Student rep systems will vary according to your institution, its size and relationship with your university/college. as well as the resources you have available.
However, Higher Education Funding Council for Wales (HEFCW) identifies three main models of student rep systems:
- Model A - organisation of representation managed at faculty, school or department level without clear links to the SU;
- Model B - management of representation led by the faculty, school, or department and supported by the SU;
- Model C - organisation of representation led by the institution through Student Services
For students’ unions, however, there are some common elements shared by rep systems. Many unions will:
- Provide, facilitate or assist in the training and election/recruitment of course representatives, ensuring that they are aware of their role and responsibilities or provide guidelines for academic staff to assist with this.
- Provide reps with a handbook, additional training or guidance on enhancing their personal development or articulating their skills used as a rep.
- Encourage reps to feedback on their experiences in meetings with academic staff.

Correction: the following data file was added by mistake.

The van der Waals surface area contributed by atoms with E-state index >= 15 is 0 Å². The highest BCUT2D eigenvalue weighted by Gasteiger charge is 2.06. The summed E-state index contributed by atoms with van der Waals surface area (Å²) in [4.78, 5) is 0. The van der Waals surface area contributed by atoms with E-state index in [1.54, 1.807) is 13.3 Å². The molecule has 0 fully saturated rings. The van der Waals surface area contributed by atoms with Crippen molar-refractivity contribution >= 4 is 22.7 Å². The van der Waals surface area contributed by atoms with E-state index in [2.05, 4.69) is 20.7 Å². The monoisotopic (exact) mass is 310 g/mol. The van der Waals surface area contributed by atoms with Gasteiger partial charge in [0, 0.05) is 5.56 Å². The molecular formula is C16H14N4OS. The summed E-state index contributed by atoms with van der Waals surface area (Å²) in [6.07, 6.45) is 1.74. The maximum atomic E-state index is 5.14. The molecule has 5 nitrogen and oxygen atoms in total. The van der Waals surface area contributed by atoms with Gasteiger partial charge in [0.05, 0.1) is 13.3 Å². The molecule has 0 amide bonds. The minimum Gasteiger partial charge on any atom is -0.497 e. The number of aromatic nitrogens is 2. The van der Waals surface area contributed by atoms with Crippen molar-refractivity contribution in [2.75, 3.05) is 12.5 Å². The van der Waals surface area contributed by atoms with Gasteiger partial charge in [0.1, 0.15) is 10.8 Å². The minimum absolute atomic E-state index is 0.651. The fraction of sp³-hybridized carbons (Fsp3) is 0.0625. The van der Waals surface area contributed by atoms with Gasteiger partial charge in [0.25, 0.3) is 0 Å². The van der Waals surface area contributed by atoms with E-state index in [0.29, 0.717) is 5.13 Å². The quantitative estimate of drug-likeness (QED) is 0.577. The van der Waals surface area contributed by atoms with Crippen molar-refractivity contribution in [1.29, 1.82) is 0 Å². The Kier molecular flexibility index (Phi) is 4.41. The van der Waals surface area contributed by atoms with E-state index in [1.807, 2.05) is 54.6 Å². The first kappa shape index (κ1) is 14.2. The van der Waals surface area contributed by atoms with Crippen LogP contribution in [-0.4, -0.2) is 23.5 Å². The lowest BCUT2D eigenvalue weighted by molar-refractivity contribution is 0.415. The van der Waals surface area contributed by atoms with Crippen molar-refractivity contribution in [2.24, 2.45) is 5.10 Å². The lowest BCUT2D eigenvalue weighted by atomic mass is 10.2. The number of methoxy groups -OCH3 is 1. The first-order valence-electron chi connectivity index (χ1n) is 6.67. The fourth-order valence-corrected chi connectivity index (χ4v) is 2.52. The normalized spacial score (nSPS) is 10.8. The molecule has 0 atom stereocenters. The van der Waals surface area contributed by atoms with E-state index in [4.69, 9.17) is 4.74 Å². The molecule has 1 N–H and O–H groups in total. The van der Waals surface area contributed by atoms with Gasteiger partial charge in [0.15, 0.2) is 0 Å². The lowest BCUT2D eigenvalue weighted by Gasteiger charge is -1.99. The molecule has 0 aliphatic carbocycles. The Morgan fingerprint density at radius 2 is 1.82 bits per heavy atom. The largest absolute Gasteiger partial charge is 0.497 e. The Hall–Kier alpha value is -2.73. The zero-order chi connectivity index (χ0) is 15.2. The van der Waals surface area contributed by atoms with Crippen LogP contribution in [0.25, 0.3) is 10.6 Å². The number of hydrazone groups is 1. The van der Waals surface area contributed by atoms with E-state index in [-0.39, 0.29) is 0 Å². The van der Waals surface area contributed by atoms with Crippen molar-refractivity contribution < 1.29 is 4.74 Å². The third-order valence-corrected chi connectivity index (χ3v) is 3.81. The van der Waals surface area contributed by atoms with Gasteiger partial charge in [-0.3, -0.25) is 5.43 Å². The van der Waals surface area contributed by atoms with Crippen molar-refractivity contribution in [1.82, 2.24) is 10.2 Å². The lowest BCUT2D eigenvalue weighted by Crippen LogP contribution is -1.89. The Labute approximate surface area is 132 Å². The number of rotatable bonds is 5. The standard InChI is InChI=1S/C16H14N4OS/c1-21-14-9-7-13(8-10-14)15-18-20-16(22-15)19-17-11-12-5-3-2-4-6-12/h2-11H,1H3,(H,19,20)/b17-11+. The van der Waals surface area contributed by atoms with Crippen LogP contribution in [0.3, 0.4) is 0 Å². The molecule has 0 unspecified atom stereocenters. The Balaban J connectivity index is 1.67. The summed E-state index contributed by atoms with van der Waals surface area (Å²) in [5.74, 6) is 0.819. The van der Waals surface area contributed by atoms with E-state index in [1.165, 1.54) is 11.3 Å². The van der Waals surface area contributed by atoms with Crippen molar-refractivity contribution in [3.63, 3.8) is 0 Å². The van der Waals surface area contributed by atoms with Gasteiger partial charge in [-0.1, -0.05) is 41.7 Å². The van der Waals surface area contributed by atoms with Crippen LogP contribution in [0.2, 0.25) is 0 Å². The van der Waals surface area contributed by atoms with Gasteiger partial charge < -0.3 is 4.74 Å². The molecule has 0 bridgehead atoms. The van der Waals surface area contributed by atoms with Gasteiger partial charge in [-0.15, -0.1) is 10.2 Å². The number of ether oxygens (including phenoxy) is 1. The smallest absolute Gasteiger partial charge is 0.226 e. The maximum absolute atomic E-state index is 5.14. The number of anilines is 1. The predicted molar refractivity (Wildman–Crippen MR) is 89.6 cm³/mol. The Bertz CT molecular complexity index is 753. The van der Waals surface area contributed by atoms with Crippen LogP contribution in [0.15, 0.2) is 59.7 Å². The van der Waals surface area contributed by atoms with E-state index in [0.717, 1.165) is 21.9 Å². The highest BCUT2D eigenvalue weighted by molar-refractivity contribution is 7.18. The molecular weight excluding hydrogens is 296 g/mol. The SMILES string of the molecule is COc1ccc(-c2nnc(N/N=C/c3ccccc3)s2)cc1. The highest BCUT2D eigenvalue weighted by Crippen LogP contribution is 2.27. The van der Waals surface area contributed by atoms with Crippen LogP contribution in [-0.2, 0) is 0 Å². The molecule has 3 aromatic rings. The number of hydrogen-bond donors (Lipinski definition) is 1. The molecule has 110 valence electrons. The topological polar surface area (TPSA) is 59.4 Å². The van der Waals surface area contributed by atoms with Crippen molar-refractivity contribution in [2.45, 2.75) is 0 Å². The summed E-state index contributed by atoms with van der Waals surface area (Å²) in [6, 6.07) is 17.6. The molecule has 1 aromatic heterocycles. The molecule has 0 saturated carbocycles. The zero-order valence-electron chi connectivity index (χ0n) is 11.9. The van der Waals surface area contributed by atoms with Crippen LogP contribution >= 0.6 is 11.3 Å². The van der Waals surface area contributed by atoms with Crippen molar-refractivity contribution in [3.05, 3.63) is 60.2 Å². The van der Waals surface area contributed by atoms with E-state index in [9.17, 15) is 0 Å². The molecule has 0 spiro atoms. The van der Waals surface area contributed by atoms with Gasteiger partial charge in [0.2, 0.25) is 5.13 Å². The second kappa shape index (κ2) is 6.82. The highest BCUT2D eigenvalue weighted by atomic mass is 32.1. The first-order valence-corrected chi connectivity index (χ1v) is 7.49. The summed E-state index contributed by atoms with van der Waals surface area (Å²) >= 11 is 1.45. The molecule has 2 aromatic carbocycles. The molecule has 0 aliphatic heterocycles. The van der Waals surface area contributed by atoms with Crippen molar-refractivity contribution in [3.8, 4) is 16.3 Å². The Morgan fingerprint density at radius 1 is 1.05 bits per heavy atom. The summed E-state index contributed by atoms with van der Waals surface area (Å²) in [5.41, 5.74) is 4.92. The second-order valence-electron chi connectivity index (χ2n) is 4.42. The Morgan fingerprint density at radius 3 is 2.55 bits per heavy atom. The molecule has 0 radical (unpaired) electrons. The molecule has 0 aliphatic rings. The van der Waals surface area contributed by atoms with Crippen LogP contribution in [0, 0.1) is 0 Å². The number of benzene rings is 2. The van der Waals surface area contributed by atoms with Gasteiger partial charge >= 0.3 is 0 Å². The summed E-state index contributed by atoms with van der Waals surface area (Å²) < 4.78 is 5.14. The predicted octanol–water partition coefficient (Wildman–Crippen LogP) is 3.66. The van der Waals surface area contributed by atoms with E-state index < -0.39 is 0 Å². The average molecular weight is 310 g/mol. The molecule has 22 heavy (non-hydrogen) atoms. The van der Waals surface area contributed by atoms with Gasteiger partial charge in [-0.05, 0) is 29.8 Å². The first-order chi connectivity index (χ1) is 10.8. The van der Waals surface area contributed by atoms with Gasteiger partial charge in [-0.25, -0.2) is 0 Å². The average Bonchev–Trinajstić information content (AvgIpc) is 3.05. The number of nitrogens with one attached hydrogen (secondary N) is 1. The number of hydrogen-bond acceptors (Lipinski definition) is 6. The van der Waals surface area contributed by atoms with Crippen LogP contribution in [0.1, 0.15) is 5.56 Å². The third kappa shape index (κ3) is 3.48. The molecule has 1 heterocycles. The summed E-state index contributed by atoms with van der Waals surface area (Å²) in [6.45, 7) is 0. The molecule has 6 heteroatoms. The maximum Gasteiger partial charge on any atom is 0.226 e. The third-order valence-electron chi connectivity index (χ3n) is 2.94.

- Hold events or meetings with reps throughout the year or provide reps with newsletters throughout the year to ensure a line of communication is upheld between officers and the institution.
- Display materials or information for reps on union or student-focused websites or portals.
- Assist reps with resources or support that they need to represent students and promote themselves and communicate with other reps and their student body.
- Reward, recognise or stimulate reps’ work through certification, accreditation, volunteering skills or awards for their time commitment, references, internal benefits, competitions, social events, payment or other means.
- Advertise student representation, the election of course representatives and the roles available through student-focused publicity campaigns.
- Evaluate and benchmark involvement in representation and effectiveness of reps contribution during the year for internal or institutional purposes.
- Use reps input to report or provide information to be taken to institutional meetings by officers and use them as a means to galvanise support for campaigns or assess depth of institutional problems.
- Encourage or establish a relationship with academic staff responsible for reps.
- Keep records of reps names and details/minutes of meeting reps participate in or will be asked to attend